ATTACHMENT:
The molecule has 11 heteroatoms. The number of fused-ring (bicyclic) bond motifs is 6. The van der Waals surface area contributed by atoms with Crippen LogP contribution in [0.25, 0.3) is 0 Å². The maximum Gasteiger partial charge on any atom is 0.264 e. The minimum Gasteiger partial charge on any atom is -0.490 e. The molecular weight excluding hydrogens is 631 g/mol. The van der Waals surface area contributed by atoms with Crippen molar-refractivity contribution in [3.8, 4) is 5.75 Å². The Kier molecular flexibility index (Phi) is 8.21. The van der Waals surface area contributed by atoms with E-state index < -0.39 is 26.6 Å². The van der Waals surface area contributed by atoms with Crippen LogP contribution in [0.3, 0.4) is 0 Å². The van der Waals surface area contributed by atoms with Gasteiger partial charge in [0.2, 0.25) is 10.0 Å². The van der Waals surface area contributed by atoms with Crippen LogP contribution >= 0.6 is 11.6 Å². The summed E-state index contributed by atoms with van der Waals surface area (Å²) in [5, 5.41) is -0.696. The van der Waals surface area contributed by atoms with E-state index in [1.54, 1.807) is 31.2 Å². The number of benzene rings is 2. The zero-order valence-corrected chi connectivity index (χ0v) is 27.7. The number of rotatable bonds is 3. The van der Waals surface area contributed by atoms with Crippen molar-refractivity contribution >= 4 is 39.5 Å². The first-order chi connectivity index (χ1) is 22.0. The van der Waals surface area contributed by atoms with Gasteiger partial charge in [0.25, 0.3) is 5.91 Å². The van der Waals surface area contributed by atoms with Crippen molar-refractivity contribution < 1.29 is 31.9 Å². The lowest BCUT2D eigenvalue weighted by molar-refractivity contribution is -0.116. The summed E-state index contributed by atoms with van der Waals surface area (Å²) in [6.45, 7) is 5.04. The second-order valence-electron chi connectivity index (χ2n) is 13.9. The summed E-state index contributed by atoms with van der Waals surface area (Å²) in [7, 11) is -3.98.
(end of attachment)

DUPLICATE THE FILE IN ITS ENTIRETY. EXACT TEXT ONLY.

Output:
The molecule has 11 heteroatoms. The number of fused-ring (bicyclic) bond motifs is 6. The van der Waals surface area contributed by atoms with Crippen LogP contribution in [0.25, 0.3) is 0 Å². The maximum Gasteiger partial charge on any atom is 0.264 e. The minimum Gasteiger partial charge on any atom is -0.490 e. The molecular weight excluding hydrogens is 631 g/mol. The van der Waals surface area contributed by atoms with Crippen molar-refractivity contribution in [3.8, 4) is 5.75 Å². The Kier molecular flexibility index (Phi) is 8.21. The van der Waals surface area contributed by atoms with E-state index < -0.39 is 26.6 Å². The van der Waals surface area contributed by atoms with Crippen LogP contribution in [0.3, 0.4) is 0 Å². The van der Waals surface area contributed by atoms with Gasteiger partial charge in [0.2, 0.25) is 10.0 Å². The van der Waals surface area contributed by atoms with Crippen LogP contribution >= 0.6 is 11.6 Å². The summed E-state index contributed by atoms with van der Waals surface area (Å²) in [5, 5.41) is -0.696. The van der Waals surface area contributed by atoms with E-state index in [1.54, 1.807) is 31.2 Å². The number of benzene rings is 2. The zero-order valence-corrected chi connectivity index (χ0v) is 27.7. The number of rotatable bonds is 3. The van der Waals surface area contributed by atoms with Crippen molar-refractivity contribution >= 4 is 39.5 Å². The first-order chi connectivity index (χ1) is 22.0. The van der Waals surface area contributed by atoms with Gasteiger partial charge in [0.25, 0.3) is 5.91 Å². The van der Waals surface area contributed by atoms with Crippen molar-refractivity contribution < 1.29 is 31.9 Å². The lowest BCUT2D eigenvalue weighted by molar-refractivity contribution is -0.116. The summed E-state index contributed by atoms with van der Waals surface area (Å²) in [6.45, 7) is 5.04. The second-order valence-electron chi connectivity index (χ2n) is 13.9. The summed E-state index contributed by atoms with van der Waals surface area (Å²) in [7, 11) is -3.98.